Author: Alexander Patananan
Date: April 2008
How does one find a mate? That phrase in itself strikes fear into the hearts of many who are looking for the perfect husband or wife. Often enough, this is the most important decision that is to be made in one's life, whether they are a human or some other organism. As a consequence, much research has been targeted to this topic, with some speculating that certain aspects of an individual influence choice.
Currently, there are numerous theories pertaining to the relevance of certain factors involved in mate selection, particularly when it is the female making the choice. Of these, many reasons are quite obvious and intuitive. For example, one theory states that females discriminate between males based upon territory ownership and of their ability to provide for food and paternal care. Another theory, based on the model organism Drosophila, argues that it is pheromones released by the male that influence female mate choice. Yet another hypothesis relates body size to selection. It is clear from the above mentioned points that this concept is extremely complex. To further increase the debate, recent research has pointed to certain features in the genome which appear to have some authority as well. Of these, microsatellites, or various tandem repeats of short nucleotide sequences, appear to be associated with female mate choice. One of these involves the microsatellite avpr1a in the vasopressin 1a receptor (V1aR) gene.
avpr1a is a microsatellite associated with a variety of functions. Vasopressin itself is an important neuropeptide regulating certain social behaviors such as paternal care, and the formation of pair-bonds. In humans, some studies have suggested that this microsatellite is correlated to hypertension, autism, and various human behaviors. Research in prairie voles indicates that the length of avpr1a is pivotal in mate selection. For instance, a longer avpr1a microsatellite results in increased vasopressin 1a receptor gene products, and consequentially not only increases the parental care abilities by the male, but also positively affects female preference.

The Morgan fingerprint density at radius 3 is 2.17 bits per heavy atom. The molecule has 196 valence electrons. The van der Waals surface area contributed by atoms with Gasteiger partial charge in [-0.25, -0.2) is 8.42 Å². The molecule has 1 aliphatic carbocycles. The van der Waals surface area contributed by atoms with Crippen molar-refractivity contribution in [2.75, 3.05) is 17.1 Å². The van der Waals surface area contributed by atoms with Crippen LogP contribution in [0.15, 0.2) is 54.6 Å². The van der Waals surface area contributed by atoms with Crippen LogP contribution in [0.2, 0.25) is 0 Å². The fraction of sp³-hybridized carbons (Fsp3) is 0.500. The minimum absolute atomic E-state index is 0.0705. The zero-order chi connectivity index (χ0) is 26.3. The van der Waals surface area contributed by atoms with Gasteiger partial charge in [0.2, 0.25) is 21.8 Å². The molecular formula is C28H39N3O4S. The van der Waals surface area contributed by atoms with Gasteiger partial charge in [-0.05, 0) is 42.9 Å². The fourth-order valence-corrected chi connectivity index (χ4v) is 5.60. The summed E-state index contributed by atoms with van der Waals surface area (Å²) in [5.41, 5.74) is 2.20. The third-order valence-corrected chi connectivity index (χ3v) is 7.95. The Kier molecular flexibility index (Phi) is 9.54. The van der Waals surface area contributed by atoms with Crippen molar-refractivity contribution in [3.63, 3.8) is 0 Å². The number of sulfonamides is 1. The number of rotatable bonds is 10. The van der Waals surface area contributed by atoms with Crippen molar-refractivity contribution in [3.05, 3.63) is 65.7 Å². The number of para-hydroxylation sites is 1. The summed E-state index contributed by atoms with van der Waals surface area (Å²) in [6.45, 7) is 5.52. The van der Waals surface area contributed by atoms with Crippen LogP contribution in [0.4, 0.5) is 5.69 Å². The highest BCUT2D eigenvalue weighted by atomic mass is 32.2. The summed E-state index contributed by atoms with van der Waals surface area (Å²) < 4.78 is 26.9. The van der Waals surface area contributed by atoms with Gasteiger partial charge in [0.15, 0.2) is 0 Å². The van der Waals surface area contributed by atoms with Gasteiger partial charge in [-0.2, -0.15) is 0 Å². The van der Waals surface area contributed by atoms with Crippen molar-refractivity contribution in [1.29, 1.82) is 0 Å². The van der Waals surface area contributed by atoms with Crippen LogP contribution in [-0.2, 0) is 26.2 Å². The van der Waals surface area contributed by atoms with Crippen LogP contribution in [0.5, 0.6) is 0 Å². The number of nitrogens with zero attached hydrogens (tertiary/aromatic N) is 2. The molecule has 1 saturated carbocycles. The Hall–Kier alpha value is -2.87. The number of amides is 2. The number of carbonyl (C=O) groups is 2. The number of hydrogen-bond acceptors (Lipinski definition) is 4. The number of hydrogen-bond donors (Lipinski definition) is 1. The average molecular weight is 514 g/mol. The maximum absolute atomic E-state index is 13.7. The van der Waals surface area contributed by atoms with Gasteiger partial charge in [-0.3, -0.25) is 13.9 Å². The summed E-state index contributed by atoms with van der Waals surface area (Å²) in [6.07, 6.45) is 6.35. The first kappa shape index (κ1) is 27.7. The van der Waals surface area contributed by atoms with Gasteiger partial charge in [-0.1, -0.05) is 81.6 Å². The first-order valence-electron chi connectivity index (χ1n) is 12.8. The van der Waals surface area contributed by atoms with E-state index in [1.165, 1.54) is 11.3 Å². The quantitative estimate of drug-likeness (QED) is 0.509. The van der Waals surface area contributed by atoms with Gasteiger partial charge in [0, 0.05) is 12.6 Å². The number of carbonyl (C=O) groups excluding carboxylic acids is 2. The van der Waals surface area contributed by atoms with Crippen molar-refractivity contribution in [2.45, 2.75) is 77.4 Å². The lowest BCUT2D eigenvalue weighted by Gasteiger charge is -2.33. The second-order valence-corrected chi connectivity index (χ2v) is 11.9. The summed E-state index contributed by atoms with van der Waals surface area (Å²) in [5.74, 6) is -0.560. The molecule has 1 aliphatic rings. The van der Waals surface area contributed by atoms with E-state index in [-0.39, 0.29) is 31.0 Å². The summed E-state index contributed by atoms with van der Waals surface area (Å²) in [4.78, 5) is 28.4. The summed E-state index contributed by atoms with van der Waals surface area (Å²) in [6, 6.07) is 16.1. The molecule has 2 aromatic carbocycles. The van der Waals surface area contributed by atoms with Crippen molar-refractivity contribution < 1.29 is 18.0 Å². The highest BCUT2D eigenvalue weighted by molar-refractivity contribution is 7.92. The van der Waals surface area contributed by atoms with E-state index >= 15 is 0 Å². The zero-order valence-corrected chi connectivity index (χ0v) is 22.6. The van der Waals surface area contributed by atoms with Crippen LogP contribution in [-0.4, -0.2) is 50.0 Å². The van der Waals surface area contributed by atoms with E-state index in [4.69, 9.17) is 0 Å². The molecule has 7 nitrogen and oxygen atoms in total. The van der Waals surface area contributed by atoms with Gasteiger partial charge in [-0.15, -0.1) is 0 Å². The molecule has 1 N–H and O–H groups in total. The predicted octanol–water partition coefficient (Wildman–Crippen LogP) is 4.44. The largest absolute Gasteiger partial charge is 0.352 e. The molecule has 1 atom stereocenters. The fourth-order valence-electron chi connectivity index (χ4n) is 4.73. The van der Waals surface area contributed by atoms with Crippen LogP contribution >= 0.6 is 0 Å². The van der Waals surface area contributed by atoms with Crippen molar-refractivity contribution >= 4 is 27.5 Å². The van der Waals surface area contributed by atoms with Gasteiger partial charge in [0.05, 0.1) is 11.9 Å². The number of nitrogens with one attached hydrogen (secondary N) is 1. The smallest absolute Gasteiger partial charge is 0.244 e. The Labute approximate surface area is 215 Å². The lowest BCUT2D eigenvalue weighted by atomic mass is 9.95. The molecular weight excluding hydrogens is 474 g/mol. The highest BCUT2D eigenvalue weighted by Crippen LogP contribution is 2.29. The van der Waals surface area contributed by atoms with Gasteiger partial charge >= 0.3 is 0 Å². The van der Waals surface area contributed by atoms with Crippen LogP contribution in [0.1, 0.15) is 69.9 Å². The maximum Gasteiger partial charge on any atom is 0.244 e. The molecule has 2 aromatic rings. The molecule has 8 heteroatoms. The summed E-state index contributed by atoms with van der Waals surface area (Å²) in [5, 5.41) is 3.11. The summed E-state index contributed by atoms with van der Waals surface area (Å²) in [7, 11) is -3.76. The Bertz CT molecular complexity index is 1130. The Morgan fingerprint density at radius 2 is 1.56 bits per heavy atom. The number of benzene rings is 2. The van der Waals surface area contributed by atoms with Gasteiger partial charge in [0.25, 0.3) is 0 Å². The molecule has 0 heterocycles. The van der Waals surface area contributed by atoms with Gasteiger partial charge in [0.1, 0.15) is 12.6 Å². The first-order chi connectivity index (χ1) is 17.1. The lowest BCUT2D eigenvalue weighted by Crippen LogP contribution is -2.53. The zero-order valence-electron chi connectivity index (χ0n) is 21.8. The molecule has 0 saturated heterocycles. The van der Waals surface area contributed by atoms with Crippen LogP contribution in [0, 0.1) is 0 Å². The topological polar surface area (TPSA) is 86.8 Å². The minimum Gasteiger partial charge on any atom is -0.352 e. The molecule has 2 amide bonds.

In their paper "Body Size has a Greater Influence on Female Mate Choice than Length of Microsatellite Region of the avpr1a gene in Male Prairie Voles," Lisa M. Aschemeier, Brian Keane, and Nancy G. Solomon from Miami University investigate if female prairie voles do base their mate selection on avpr1a microsatellite length using various scientific methods such as the polymerase chain reaction. To find out what results they obtained, please consult their article in the April 2008 issue of the Journal of Young Investigators.